**9 - 3 : (1/3) + 1 = x**

- -3 : (1/3) = -3 * (3/1) = -9 =>
*9 - 9 + 1 = x* - 9 - 9 = 0 =>
*0 + 1 = x* - 0 + 1 = 1 =>
*1 = x*

**x = 1**

**9 - 3 : (1/3) + 1 = x**

- -3 : (1/3) = -3 * (3/1) = -9 =>
*9 - 9 + 1 = x* - 9 - 9 = 0 =>
*0 + 1 = x* - 0 + 1 = 1 =>
*1 = x*

**x = 1**

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I got -1, using PEMDAS, which I learned in school way back when.

Parentheses, Exponents, Multiply, Divide, Add, Subract

To wit: 9 - 3 / 1/3 + 1

First divide 3 by 1/3, which is the same as multiplying it by 3, which gives you 9, so:

9 - 9 + 1

In PEMDAS, Add comes before Subtract, so you get:

9 - 10 = -1

But like Rick said in the video, we don’t have enough information. From these last couple of lessons, it’s clicked intuitively for me that multiplication is the same as repeated addition, and division is the same as repeated subtraction.

So I *think* that explains why you would multiply and divide before adding and subtracting, and also why you would do the parentheses (brackets) first.

Parentheses: Explicit groupings of values-- (3 x 2) / 3 = 2

Exponents: Repeated multiplication

Multiplication: Repeated Addition

Division: Repeated Subtraction

Addition

Subtraction

So it makes sense that you would first follow the instructions for grouping values, then perform the repeated operations before the individual ones. But I’m less clear on why multiplication precedes division, and by extension, why addition precedes subtraction.

Any math whizzes want to explain this to me? Is it just a convention, or is there a “natural”, intuitive reason we add before we subtract?

When applying PEMDAS, multiplication and division have the same precedence as each other, as do addition and subtraction.

This means that when these operations are next to each other, you solve them from left to right.

One way to look at subtraction is a the addition of a negative number.

So instead of 9 - 9 + 1, you could rewrite this as 9 + (-9) + 1, so this should always evaluate to 1.

And for division, you can view that as multiplying by the reciprocal of a number, rather than as repeated subtraction. This just means that you flip the fraction.

So 3 / (1/3) is the same as 3 * (3/1).

So this gives you;

9 - 3 / (1/3) + 1

9 + (-3) * 3 + 1

9 + (- 9) + 1

1

I hope that explanation helps.

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Ah, that makes sense. Thanks!

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I used the browser console and ran this through JavaScript and when converting the fraction to a decimal, you get the same result w/o parentheses because the math is calculated in the correct order:

9 - 3 ÷ .333 + 1 = ?

let nine = 9;

let three = 3;

let onethird = 0.333;

let one = 1;

nine - (three / onethird) + one = 0.9909909909909906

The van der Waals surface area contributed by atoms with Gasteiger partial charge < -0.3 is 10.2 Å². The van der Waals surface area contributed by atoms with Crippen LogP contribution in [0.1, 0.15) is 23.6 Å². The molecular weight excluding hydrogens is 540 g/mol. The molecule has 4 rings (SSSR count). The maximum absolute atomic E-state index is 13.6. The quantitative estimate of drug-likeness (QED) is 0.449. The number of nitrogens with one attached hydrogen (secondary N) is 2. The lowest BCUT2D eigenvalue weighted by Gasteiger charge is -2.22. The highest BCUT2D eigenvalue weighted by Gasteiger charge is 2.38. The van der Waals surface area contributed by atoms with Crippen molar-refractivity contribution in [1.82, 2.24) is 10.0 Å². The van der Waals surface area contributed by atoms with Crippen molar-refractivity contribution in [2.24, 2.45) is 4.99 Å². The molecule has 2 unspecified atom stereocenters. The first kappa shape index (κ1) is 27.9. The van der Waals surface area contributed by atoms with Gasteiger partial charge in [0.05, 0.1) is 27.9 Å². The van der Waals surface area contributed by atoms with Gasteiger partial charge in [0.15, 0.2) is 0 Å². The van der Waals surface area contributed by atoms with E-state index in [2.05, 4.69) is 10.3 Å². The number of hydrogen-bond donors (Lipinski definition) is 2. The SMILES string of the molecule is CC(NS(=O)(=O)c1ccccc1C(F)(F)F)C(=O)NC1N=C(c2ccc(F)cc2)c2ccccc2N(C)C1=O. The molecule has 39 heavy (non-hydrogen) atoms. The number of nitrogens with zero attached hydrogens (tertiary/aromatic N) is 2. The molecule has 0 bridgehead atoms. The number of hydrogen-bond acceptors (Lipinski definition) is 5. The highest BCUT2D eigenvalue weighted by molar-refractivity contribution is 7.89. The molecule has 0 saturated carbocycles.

nine - three /onethird + one = 0.9909909909909906

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The way I was taught, and retaught on khan academy was the division would come first

3 / (1 / 3)

(3 / 1) / (1 / 3)

3 / 3

= 1

thus

9 - 1 + 1 = 9

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Hi Matt, you made a slight error in your calculation there.

`(3/1) / (1/3) = 9`

It would only equal `1`

if you did `(3/1) x (1/3)`

, but that would require changing the operator without adjusting your fractions accordingly.

If you want to change the operator from a division to a multiplication then you also have to flip the fraction.

So you’d get;

`(3/1) x (3/1) = 9/1 = 9`

The way to make it 9 would be to do `(3/1) / 3`

, rather than `3 / (1/3)`

, but the way the question is presented implies that it’s the latter due to the use of the ÷ symbol and displaying 1/3 as a proper fraction.

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Since I basically remember nothing about order of operations, aside from there is one, I just made a guess. Winging it I came up with two possible answers 4.5 and 19. Looking here at the discussion on the solution I can see how you all came to the answer of 1. Although, I wonder if given a similar problem if I would be able to identify that I should be adding a negative and multiplying a inverse.

Here’s what I did to get my incorrect numbers. 6 ÷ 1.33333 = 4.5 and 6 ÷ .33333 + 1 = 19

posting for others in my situation, so they don’t feel alone.

Thanks a lot for sharing your solution.

I’m sure if you take another look at the BODMAS mnemotic (or an equivalent) and try the challenge again, you’ll remember the correct order and get the correct result. Unfortunately, the correct order is crucial to get the correct result in maths. For this reason, it’s advisable to learn this. Maybe you could print out a diagram or make a sketch which you could pin to your wall near your desk.

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If I solved it using Ben’s equation from the lecture (where 1/3 is clearly a fraction) my answer would be 1.

- 3 * (3) = 9
- 9 - 9 = 0
- 0 + 1 = 1

If I solved it using the title of this post (which makes no distinction between division and fractions) my answer would be 9.

The title might be better represented to make fraction precedence clear (lacking the ability to write fractions on this platform):

```
9 - 3 / (1 / 3) + 1 = ?
```

Python:

Unless the whole point was to be ambiguous, in which case, carry on…

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I also got 1 (as written in the video the way I would translate that here would be (via PEMDAS L to R) since 1/3 was written as a fraction (top over bottom) instead of 1/3 which would indicate division. However, point taken regarding confusion based on notation.

9 - 3 / (1/3) +1

9 - 9 + 1

0 + 1

1

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9 - ( 3 / ( 1 / 3 ) ) +1 = 1